In this post, we will learn the difference between core and shell transformers used in electrical engineering industries.
A transformer is an electrical device which is used to change voltage range; either increasing it to a certain level or decreasing it to a certain level. It is one of the most basic components used in an electrical network.
Voltage conversion is necessary because you cannot always apply the same input voltage to any device. Every instrument has it’s own set of power requirement and it varies from instrument to instrument.
Now, based on construction, two types of transformers are generally used – core and shell. In this post, we will see the difference between core type and shell type transformers.
What is a Core Type Transformer?
A core type transformer is the one in which the primary and secondary windings encircle the core of the transformer. Refer to the below image.
As you know, a transformer has two types of windings – primary and secondary. Voltage is transferred from primary to secondary windings through magnetic flux.
The windings in this figure are mounted on the core of the transformer. Core is the metallic layer which conducts magnetic field and can also be termed as the main body of the transformer.
So, in this type of transformer, the windings are surrounding the core. That is why, they are called as core type transformer. The part where the winding is done is also known as the limb. Both the windings are mounted on separate limbs of the core. As you can see, there is only single flux path in the circuit.
Also, it is to be noted that two types of windings are present on each of the primary and secondary ones – low voltage (LV) and high voltage (HV). In the below image, green one is LV winding and red one is HV winding.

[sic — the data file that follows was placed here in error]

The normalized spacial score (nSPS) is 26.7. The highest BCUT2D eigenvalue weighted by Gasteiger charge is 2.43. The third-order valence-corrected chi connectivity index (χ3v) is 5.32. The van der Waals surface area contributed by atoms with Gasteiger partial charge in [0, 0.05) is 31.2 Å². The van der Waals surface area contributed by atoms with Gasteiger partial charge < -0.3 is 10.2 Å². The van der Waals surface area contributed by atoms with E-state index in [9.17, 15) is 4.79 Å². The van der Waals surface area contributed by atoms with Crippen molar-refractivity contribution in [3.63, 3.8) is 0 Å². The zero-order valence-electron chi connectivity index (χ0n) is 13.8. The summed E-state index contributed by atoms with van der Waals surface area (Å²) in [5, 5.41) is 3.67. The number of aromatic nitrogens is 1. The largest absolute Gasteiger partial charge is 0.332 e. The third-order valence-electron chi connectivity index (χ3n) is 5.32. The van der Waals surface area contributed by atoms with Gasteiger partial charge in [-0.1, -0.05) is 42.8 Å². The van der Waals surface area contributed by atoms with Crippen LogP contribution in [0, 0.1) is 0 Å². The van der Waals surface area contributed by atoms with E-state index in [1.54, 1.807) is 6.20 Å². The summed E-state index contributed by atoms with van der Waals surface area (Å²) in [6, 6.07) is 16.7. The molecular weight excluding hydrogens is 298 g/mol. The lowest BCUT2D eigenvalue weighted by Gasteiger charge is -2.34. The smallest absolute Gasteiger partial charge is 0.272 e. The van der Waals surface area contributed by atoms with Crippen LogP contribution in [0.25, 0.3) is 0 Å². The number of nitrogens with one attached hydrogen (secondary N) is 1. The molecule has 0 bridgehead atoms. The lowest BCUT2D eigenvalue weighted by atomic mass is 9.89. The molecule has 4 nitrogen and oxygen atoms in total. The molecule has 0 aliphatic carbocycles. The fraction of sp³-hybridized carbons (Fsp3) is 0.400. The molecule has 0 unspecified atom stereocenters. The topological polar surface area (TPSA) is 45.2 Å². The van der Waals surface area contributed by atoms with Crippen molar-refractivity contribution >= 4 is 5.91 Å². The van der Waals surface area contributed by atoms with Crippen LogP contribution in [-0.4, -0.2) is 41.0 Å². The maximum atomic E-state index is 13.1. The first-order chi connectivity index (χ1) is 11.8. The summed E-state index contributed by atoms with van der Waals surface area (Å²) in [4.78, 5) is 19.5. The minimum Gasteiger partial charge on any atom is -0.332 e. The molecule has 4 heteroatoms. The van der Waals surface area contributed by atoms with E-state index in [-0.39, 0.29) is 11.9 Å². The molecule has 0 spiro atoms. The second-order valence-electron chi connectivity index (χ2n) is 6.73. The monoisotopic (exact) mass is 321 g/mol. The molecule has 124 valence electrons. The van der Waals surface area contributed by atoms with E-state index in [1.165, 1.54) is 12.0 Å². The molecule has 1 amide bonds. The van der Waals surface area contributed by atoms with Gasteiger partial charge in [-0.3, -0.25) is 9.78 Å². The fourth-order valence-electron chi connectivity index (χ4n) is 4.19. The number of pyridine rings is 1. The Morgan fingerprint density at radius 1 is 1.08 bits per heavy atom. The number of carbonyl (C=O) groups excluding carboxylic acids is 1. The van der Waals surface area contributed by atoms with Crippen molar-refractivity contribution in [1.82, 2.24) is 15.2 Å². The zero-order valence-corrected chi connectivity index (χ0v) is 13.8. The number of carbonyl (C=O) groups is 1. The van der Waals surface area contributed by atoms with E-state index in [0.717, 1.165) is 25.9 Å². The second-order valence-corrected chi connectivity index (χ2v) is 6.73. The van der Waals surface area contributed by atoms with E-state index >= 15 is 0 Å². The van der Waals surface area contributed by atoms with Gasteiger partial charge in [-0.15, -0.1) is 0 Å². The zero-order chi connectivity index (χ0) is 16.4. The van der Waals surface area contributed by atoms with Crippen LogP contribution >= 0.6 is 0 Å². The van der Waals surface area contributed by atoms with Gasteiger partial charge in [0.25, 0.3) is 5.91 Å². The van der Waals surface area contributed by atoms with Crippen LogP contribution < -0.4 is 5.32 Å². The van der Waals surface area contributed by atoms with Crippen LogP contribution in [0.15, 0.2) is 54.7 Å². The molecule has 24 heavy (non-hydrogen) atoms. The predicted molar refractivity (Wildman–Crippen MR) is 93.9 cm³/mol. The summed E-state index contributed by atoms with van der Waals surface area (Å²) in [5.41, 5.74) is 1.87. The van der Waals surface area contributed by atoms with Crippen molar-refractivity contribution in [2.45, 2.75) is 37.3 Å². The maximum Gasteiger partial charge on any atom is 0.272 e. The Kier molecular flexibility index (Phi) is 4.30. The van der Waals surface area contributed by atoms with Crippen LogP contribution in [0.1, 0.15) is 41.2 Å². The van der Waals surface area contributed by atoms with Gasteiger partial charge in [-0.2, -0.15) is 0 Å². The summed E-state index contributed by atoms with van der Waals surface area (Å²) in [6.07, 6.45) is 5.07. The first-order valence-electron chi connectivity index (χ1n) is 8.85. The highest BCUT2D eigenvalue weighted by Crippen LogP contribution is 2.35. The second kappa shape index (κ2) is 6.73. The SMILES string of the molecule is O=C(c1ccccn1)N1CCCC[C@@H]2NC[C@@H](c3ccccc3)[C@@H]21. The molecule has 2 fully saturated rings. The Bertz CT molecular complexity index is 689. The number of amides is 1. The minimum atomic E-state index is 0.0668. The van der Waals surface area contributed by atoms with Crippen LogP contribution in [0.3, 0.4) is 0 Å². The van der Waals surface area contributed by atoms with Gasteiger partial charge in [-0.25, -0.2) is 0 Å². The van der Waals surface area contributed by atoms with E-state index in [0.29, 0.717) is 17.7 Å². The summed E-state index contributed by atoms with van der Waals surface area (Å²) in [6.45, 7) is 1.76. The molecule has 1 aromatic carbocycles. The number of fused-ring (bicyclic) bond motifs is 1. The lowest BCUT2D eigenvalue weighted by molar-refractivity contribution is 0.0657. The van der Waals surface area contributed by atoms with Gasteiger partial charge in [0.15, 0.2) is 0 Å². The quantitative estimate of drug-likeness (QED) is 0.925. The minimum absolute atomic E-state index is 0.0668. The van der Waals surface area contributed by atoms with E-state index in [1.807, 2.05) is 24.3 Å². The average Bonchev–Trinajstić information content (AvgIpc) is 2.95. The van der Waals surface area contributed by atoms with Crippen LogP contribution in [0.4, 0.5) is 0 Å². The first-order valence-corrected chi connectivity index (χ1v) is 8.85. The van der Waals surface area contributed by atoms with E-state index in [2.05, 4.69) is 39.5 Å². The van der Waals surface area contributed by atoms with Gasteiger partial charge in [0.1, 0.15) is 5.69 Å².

LV winding is placed near the core and HV winding is overlapped on the LV winding. As you can see, there is not a single core; but multiple layers of core. They are called as laminations.
What is a Shell Type Transformer?
A shell type transformer is the one in which the core of the transformer encircles the windings. Refer to the below image.
In this type of transformer, the core is surrounding the primary and secondary windings. That is why, they are called as shell type transformer.
Both the windings are wound on a central limb of the core. As you can see, there is two flux paths in the circuit. The central limb carries the whole magnetic flux; and the other two side limbs carry half of the flux.
HV and LV winding mounting is same as discussed earlier in core type transformers. The red winding in the second image below is primary and the green winding is secondary winding.
Difference between Core and Shell Transformers
The following are the key differences between core and shell transformers.
- The main general difference is that in core transformer, the windings surround the core; whereas in shell transformer, the core surrounds the winding.
- Core type is more compact and smaller in size as compared to a shell type.
- Winding protection is more safer in shell type than in core type, due to it’s construction.
- The cross section area of core type is rectangular, but that in shell type is square shape.
- Core type has two limbs as compared to shell type which has three limbs.
- Core type has only one magnetic flux path as compared to shell type which has two paths.
- Core type has more losses as compared to shell type, so output is better in shell type.
- Due to separate limbs for the windings, core type is easy to repair and troubleshoot as compared to shell type.
- The mechanical strength of core type is less as compared to shell type.
- Core type is used for high voltage applications like autotransformers and power transformers. Shell type is used for low voltage applications like transformers in an electronic circuit.
- Cooling is better in core type, because the windings are directly exposed to atmosphere, as compared to shell type ones.
In this way, we understand the difference between core type and shell type transformers.